As I sit, a needy-looking young woman comes in and asks if she may use the toilet. The patronne, drawing herself up, purses her rouged lips, says, no, it is out of order, the plumber is working on it right now, desolé. The young woman droops, goes out. The patronne sniffs, and smiles that tight, petit-bourgeois smile of victory. She has given nothing away. When I ask to use the toilet, she smiles the saccharin smile, bien sûr, tries for complicity, then sniffs at my lack of response. I had forgotten it. What was so common once, is now so rare, that possessive lack of generosity, the French jobsworth.
St Pol has a railway station. This is the last place I can decide. I have stopped shivering, and am feeling better, but I have little energy. I head for the station.
Could I have cycled it? Perhaps. But cycling into a strong, relentless wind is like cycling with a giant hand on your forehead, frustrating as well as hard. I am three days into a twenty-six day ride – what if cycling on makes me ill? What if I so drain myself that I’m knocked back for the next days? My hotels and youth hostels are booked. I am on a schedule. It’s not worth it. But a problem like this, so early, is disconcerting.
Of course the rain stops as soon as I’ve bought my ticket. But the wind still blows.
There is no longer a direct line to Amiens, and the train goes out to the coast (‘the Opal Coast’, which the Rough Guide glosses as “the sea and sky merging in an opalescent oyster-grey continuum”, but which means – grey) where I change trains. It proceeds to Amiens along the Somme valley.
The gift of this is that I enter Picardy on Ruskin’s route. His Bible of Amiens is written in the convoluted, clotted style of his late writing, and yet I find its innocence and passion moving. Especially as he is writing in the 1880s, when the Somme was still just the name of an attractive chalk river in France.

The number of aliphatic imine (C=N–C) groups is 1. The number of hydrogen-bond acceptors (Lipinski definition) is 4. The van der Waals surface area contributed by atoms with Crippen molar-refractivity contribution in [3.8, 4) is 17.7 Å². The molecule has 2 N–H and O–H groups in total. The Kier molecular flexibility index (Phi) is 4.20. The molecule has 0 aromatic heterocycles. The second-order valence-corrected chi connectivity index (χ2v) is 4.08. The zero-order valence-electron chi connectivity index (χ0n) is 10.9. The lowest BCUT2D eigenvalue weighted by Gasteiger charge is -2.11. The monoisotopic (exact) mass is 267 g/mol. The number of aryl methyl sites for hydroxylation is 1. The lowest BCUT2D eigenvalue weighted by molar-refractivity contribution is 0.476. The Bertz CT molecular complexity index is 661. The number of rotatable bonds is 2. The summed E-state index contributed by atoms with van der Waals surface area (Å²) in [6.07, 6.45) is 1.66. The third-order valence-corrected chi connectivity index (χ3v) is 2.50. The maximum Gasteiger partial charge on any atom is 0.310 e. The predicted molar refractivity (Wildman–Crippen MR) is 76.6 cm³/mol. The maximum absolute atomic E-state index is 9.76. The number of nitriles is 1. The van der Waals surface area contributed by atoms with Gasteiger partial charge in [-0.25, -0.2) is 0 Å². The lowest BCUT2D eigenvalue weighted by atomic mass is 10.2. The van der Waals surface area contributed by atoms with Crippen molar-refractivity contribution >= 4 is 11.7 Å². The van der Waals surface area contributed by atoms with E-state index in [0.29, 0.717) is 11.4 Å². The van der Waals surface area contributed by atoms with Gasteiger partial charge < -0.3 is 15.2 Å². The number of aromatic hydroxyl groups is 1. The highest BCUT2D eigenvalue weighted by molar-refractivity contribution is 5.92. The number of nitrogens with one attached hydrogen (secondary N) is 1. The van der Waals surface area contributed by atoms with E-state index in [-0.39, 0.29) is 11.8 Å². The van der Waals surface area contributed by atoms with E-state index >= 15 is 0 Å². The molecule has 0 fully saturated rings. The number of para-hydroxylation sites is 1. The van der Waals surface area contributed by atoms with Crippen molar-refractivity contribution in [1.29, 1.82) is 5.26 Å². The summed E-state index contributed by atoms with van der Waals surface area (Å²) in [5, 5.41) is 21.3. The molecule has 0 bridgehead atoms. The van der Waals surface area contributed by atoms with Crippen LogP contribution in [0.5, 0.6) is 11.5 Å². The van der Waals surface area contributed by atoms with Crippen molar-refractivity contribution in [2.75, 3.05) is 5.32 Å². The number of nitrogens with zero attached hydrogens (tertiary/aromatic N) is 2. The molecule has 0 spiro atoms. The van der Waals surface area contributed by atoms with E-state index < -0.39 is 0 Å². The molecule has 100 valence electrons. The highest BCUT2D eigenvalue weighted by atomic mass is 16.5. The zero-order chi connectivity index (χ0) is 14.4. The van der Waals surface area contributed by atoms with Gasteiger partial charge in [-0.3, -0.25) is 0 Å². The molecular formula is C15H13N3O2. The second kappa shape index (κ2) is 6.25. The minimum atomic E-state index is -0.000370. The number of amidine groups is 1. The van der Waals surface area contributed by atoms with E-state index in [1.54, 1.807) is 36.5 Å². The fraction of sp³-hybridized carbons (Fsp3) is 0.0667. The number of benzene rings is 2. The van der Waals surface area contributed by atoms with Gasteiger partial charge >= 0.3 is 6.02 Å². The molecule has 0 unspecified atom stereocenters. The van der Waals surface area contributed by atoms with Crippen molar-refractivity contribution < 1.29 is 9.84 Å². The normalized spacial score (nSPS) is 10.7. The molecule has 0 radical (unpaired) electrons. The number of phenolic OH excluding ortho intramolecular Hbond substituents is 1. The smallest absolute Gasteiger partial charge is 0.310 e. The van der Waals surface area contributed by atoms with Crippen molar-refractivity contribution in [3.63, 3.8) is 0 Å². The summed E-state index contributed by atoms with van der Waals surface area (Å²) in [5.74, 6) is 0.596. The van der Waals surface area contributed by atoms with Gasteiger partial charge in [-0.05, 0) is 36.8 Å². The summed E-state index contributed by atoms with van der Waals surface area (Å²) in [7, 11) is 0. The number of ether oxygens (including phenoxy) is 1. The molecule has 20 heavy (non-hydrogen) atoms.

He writes this, about arriving from Calais at the Somme: ‘You stopped at the brow of the hill to put the drag on, and looked up to see where you were: – and there lay beneath you, far as the eye could reach on either side, this wonderful valley of the Somme, – with line on line of tufted aspen and tall poplar, making the blue distances more exquisite in bloom by the gleam of their leaves.’
The train from the coast pootles along the valley, picking up and setting down, students, commuters, travellers, a modern train behaving like a train of times past. The fields along the wandering river are little-cultivated, mostly rough-grazing among copses of aspen, and stream-following lines of willow. There are small herds of white, very white cattle. Not segregated, as is usual, with milking cows here, bullocks of a specific age there, but mixed up, like a natural herd, unusual, old-fashioned and heartening. I begin to revive.